Not only was there a divinity recipe in there (several, in fact), the previous owner had hand-written yet another divinity recipe on one of the blank pages in the back. That one was too complicated for our tastes (it required boiling the sugar syrup twice, once to the soft-ball stage and then to the hard-ball stage). So we stuck with the original.

If I made this as a kid, I seem to have forgotten the part in which you have to put the syrup-egg white mixture back over the heat and beat it until it forms stiff peaks. Let me tell you, you have to work for this candy; working in shifts, the two of us beat the mixture for a good 15-20 minutes before it started to set up, and this is not light whisking...this is serious muscling-around of an incredibly thick and viscous substance. Our arms are gonna hurt tomorrow.

Then into a greased pan...

And later, after it solidified, we cut it into pieces, and--having determined that it was way too sticky to store--wrapped up each individual piece in waxed paper. That's right. About 80 pieces, total.

The verdict? Meh. The flavor and texture are a lot like a really heavy marshmallow fluff, but with chopped pecans in it. Subtle flavor, not as sweet as you might expect...I suppose it's kind of like a nougat.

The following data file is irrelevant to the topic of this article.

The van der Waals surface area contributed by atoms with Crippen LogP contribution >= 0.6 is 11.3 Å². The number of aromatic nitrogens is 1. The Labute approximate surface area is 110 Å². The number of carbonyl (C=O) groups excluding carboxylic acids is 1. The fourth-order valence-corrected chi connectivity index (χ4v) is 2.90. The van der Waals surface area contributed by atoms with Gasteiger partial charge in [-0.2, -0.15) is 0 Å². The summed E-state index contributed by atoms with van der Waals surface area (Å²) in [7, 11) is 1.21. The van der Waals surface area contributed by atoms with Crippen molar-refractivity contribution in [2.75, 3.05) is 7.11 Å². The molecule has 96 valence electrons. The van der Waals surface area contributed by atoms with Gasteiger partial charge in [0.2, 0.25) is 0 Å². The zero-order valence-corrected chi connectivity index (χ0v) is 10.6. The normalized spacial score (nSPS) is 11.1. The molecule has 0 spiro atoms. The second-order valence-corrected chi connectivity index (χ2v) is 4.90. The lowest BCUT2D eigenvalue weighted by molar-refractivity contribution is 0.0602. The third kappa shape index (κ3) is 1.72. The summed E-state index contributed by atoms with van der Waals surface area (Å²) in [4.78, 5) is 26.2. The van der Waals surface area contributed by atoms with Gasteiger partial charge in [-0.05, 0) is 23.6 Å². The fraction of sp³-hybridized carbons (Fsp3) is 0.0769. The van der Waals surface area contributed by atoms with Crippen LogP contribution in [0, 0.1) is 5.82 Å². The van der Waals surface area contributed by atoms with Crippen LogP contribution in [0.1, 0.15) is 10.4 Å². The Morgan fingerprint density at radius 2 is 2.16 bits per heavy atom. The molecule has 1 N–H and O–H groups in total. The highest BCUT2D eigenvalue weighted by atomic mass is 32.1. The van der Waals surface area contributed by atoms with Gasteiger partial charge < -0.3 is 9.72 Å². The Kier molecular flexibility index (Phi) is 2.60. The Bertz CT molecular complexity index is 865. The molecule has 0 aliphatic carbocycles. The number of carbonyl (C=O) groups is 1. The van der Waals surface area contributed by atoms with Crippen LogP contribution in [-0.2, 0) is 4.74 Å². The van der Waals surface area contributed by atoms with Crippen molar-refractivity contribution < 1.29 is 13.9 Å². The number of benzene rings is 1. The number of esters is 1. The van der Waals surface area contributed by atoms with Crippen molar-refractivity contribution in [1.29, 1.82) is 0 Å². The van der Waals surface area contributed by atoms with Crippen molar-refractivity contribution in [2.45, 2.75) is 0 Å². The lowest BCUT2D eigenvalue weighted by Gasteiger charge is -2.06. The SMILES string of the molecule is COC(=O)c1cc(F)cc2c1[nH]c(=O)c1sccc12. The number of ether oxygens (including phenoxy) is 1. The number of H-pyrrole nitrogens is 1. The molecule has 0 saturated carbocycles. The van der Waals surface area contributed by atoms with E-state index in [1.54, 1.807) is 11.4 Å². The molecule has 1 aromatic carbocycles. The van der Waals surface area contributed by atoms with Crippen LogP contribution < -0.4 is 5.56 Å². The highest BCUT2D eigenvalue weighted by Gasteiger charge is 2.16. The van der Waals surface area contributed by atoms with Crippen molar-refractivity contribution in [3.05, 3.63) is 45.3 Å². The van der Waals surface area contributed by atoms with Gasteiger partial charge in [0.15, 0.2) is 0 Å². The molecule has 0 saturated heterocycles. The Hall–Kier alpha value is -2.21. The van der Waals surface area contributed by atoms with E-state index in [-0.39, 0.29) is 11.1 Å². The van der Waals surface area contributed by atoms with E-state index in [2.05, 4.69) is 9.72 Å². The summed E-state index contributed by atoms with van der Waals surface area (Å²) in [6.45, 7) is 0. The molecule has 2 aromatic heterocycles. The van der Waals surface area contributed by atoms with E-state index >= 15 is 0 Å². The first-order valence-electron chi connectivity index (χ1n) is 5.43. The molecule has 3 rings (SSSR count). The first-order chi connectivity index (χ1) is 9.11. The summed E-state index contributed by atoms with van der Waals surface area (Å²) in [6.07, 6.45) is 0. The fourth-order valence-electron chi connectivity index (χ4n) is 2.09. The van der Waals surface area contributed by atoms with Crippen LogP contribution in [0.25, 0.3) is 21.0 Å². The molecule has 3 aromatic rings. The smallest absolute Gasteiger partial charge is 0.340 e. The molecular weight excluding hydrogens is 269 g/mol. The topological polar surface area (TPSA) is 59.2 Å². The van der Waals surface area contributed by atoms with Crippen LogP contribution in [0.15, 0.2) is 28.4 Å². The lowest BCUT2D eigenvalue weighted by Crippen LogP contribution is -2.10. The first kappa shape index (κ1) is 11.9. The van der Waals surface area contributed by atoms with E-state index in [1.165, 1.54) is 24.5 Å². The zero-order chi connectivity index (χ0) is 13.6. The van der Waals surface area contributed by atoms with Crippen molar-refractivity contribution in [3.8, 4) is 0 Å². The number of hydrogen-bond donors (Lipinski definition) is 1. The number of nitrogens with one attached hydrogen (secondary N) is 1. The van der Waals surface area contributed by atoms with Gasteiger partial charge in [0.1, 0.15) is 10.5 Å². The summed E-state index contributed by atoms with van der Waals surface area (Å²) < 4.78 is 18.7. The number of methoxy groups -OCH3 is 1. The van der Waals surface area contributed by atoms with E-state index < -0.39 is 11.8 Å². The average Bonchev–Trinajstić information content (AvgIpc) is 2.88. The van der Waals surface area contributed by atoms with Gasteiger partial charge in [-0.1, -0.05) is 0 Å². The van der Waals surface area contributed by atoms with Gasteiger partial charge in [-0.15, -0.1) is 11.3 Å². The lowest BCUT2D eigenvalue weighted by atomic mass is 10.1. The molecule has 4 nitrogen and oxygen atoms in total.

But is it worth the time and effort? I don't think so. It was fun to make it again and remember what, exactly, divinity was, but unsurprisingly, it didn't live up to my memories of it. No Proust moment here!

Saturday, December 6, 2008

Wanna write a blog that's a guaranteed success? Start one about Bob Seger.

We haven't yet contributed to the "who's visiting your blog?" discussions that Jim and others have posted, mostly because at least 40% of our traffic is from people looking for images of Bob Seger. Seriously. I'm talking visits from virtually every continent on earth, though old Bob seems to enjoy a particularly obsessive fan base in Germany and France.

So, welcome, Seger fans. Though I don't share your appreciation of the "Bruce Springsteen of the Midwest," as one commenter described him, I'll aid your search by adding the following:

For those of you here for other reasons--searching for "biology geek comebacks," "tetris bookbags," or "fantasy plots we hate"--sorry. I mean, I'm really sorry.

Tuesday, December 2, 2008

Remembering Terry

It's a well-worn story by now that the first time I met Terry, my late brother-in-law, he was wearing nothing but a pair of briefs, squinting into the afternoon sunlight from the door of his room at the Red Roof Inn.